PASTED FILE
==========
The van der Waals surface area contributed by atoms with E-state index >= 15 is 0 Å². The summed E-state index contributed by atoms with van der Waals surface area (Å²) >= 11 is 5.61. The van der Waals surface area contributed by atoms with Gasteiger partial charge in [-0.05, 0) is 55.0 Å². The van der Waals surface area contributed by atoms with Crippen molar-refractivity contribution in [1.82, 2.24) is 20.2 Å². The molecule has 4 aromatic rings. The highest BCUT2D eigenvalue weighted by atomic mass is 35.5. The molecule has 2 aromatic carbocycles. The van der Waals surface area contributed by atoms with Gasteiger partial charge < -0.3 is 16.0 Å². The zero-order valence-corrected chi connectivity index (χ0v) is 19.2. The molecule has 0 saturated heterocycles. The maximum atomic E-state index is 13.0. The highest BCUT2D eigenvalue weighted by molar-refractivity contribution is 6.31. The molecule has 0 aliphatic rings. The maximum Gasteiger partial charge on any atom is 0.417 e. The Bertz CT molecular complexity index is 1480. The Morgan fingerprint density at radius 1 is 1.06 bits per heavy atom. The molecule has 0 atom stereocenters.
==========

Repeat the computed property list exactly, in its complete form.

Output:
The van der Waals surface area contributed by atoms with E-state index >= 15 is 0 Å². The summed E-state index contributed by atoms with van der Waals surface area (Å²) >= 11 is 5.61. The van der Waals surface area contributed by atoms with Gasteiger partial charge in [-0.05, 0) is 55.0 Å². The van der Waals surface area contributed by atoms with Crippen molar-refractivity contribution in [1.82, 2.24) is 20.2 Å². The molecule has 4 aromatic rings. The highest BCUT2D eigenvalue weighted by atomic mass is 35.5. The molecule has 2 aromatic carbocycles. The van der Waals surface area contributed by atoms with Gasteiger partial charge < -0.3 is 16.0 Å². The zero-order valence-corrected chi connectivity index (χ0v) is 19.2. The molecule has 0 saturated heterocycles. The maximum atomic E-state index is 13.0. The highest BCUT2D eigenvalue weighted by molar-refractivity contribution is 6.31. The molecule has 0 aliphatic rings. The maximum Gasteiger partial charge on any atom is 0.417 e. The Bertz CT molecular complexity index is 1480. The Morgan fingerprint density at radius 1 is 1.06 bits per heavy atom. The molecule has 0 atom stereocenters.